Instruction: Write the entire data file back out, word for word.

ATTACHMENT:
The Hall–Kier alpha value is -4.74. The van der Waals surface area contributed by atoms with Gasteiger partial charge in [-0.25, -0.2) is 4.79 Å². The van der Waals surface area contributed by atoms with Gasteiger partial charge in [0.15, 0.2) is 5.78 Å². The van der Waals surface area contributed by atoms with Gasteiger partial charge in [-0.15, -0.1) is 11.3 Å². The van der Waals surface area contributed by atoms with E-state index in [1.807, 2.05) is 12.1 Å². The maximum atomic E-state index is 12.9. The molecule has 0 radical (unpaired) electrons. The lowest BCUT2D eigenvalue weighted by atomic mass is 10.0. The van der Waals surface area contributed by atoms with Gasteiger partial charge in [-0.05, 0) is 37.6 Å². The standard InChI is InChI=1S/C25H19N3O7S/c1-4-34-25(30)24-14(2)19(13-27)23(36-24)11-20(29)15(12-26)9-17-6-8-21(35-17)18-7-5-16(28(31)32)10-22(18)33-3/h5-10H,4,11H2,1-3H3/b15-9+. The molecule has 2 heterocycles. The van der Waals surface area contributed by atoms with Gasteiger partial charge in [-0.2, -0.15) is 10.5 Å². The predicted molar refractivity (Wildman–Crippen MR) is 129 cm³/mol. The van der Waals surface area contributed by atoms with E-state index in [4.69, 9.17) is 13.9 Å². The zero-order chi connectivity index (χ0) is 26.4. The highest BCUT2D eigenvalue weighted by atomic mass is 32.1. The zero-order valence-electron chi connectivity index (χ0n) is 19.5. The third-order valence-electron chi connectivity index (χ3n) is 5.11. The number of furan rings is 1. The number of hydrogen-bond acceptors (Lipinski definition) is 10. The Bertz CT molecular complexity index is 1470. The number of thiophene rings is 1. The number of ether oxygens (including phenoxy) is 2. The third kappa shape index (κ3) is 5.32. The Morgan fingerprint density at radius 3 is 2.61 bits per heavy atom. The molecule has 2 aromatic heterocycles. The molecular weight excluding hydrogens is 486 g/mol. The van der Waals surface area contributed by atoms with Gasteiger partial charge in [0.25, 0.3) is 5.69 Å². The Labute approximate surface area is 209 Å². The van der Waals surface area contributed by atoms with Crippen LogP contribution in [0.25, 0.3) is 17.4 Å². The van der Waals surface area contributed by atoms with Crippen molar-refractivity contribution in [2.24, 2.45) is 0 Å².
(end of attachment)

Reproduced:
The Hall–Kier alpha value is -4.74. The van der Waals surface area contributed by atoms with Gasteiger partial charge in [-0.25, -0.2) is 4.79 Å². The van der Waals surface area contributed by atoms with Gasteiger partial charge in [0.15, 0.2) is 5.78 Å². The van der Waals surface area contributed by atoms with Gasteiger partial charge in [-0.15, -0.1) is 11.3 Å². The van der Waals surface area contributed by atoms with E-state index in [1.807, 2.05) is 12.1 Å². The maximum atomic E-state index is 12.9. The molecule has 0 radical (unpaired) electrons. The lowest BCUT2D eigenvalue weighted by atomic mass is 10.0. The van der Waals surface area contributed by atoms with Gasteiger partial charge in [-0.05, 0) is 37.6 Å². The standard InChI is InChI=1S/C25H19N3O7S/c1-4-34-25(30)24-14(2)19(13-27)23(36-24)11-20(29)15(12-26)9-17-6-8-21(35-17)18-7-5-16(28(31)32)10-22(18)33-3/h5-10H,4,11H2,1-3H3/b15-9+. The molecule has 2 heterocycles. The van der Waals surface area contributed by atoms with Gasteiger partial charge in [-0.2, -0.15) is 10.5 Å². The predicted molar refractivity (Wildman–Crippen MR) is 129 cm³/mol. The van der Waals surface area contributed by atoms with E-state index in [4.69, 9.17) is 13.9 Å². The zero-order chi connectivity index (χ0) is 26.4. The highest BCUT2D eigenvalue weighted by atomic mass is 32.1. The zero-order valence-electron chi connectivity index (χ0n) is 19.5. The third-order valence-electron chi connectivity index (χ3n) is 5.11. The number of furan rings is 1. The number of hydrogen-bond acceptors (Lipinski definition) is 10. The Bertz CT molecular complexity index is 1470. The number of thiophene rings is 1. The number of ether oxygens (including phenoxy) is 2. The third kappa shape index (κ3) is 5.32. The Morgan fingerprint density at radius 3 is 2.61 bits per heavy atom. The molecule has 2 aromatic heterocycles. The molecular weight excluding hydrogens is 486 g/mol. The van der Waals surface area contributed by atoms with Gasteiger partial charge in [0.25, 0.3) is 5.69 Å². The Labute approximate surface area is 209 Å². The van der Waals surface area contributed by atoms with Crippen LogP contribution in [0.25, 0.3) is 17.4 Å². The van der Waals surface area contributed by atoms with Crippen molar-refractivity contribution in [2.24, 2.45) is 0 Å².